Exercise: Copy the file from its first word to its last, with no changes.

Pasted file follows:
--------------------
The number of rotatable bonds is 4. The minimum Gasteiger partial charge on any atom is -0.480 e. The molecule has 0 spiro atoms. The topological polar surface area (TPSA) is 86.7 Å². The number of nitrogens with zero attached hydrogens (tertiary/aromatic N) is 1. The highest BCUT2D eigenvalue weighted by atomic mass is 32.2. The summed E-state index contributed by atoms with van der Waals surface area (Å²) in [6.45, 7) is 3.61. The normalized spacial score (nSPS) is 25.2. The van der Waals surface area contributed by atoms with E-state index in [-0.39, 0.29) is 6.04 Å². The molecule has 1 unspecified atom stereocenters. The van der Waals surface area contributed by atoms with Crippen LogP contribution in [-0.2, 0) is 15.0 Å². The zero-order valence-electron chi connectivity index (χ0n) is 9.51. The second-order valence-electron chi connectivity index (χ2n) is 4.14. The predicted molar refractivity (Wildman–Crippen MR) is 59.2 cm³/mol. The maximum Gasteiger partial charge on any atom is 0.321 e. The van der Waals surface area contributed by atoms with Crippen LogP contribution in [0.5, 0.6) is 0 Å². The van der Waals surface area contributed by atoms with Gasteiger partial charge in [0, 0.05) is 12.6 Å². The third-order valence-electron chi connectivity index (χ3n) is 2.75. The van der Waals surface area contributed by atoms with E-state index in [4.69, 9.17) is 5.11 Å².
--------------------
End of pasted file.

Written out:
The number of rotatable bonds is 4. The minimum Gasteiger partial charge on any atom is -0.480 e. The molecule has 0 spiro atoms. The topological polar surface area (TPSA) is 86.7 Å². The number of nitrogens with zero attached hydrogens (tertiary/aromatic N) is 1. The highest BCUT2D eigenvalue weighted by atomic mass is 32.2. The summed E-state index contributed by atoms with van der Waals surface area (Å²) in [6.45, 7) is 3.61. The normalized spacial score (nSPS) is 25.2. The van der Waals surface area contributed by atoms with E-state index in [-0.39, 0.29) is 6.04 Å². The molecule has 1 unspecified atom stereocenters. The van der Waals surface area contributed by atoms with Crippen LogP contribution in [-0.2, 0) is 15.0 Å². The zero-order valence-electron chi connectivity index (χ0n) is 9.51. The second-order valence-electron chi connectivity index (χ2n) is 4.14. The predicted molar refractivity (Wildman–Crippen MR) is 59.2 cm³/mol. The maximum Gasteiger partial charge on any atom is 0.321 e. The van der Waals surface area contributed by atoms with Crippen LogP contribution in [0.5, 0.6) is 0 Å². The van der Waals surface area contributed by atoms with Gasteiger partial charge in [0, 0.05) is 12.6 Å². The third-order valence-electron chi connectivity index (χ3n) is 2.75. The van der Waals surface area contributed by atoms with E-state index in [4.69, 9.17) is 5.11 Å².